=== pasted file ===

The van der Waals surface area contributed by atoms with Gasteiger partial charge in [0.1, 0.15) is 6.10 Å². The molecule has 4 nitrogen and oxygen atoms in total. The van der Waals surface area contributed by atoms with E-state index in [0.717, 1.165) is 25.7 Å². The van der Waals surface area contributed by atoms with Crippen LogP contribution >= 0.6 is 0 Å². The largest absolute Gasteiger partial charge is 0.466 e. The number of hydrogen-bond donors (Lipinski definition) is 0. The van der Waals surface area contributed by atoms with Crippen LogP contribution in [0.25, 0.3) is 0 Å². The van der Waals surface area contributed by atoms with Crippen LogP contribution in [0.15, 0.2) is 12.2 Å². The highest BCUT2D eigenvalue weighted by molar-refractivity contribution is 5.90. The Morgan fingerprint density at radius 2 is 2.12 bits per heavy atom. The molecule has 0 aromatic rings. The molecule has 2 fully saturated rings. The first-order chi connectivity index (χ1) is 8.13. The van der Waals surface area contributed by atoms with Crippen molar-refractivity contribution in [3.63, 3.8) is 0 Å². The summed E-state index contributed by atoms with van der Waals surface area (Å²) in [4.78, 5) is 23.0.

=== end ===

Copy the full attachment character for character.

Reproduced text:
The van der Waals surface area contributed by atoms with Gasteiger partial charge in [0.1, 0.15) is 6.10 Å². The molecule has 4 nitrogen and oxygen atoms in total. The van der Waals surface area contributed by atoms with E-state index in [0.717, 1.165) is 25.7 Å². The van der Waals surface area contributed by atoms with Crippen LogP contribution >= 0.6 is 0 Å². The largest absolute Gasteiger partial charge is 0.466 e. The number of hydrogen-bond donors (Lipinski definition) is 0. The van der Waals surface area contributed by atoms with Crippen LogP contribution in [0.25, 0.3) is 0 Å². The van der Waals surface area contributed by atoms with Crippen LogP contribution in [0.15, 0.2) is 12.2 Å². The highest BCUT2D eigenvalue weighted by molar-refractivity contribution is 5.90. The Morgan fingerprint density at radius 2 is 2.12 bits per heavy atom. The molecule has 0 aromatic rings. The molecule has 2 fully saturated rings. The first-order chi connectivity index (χ1) is 8.13. The van der Waals surface area contributed by atoms with Crippen molar-refractivity contribution in [3.63, 3.8) is 0 Å². The summed E-state index contributed by atoms with van der Waals surface area (Å²) in [4.78, 5) is 23.0.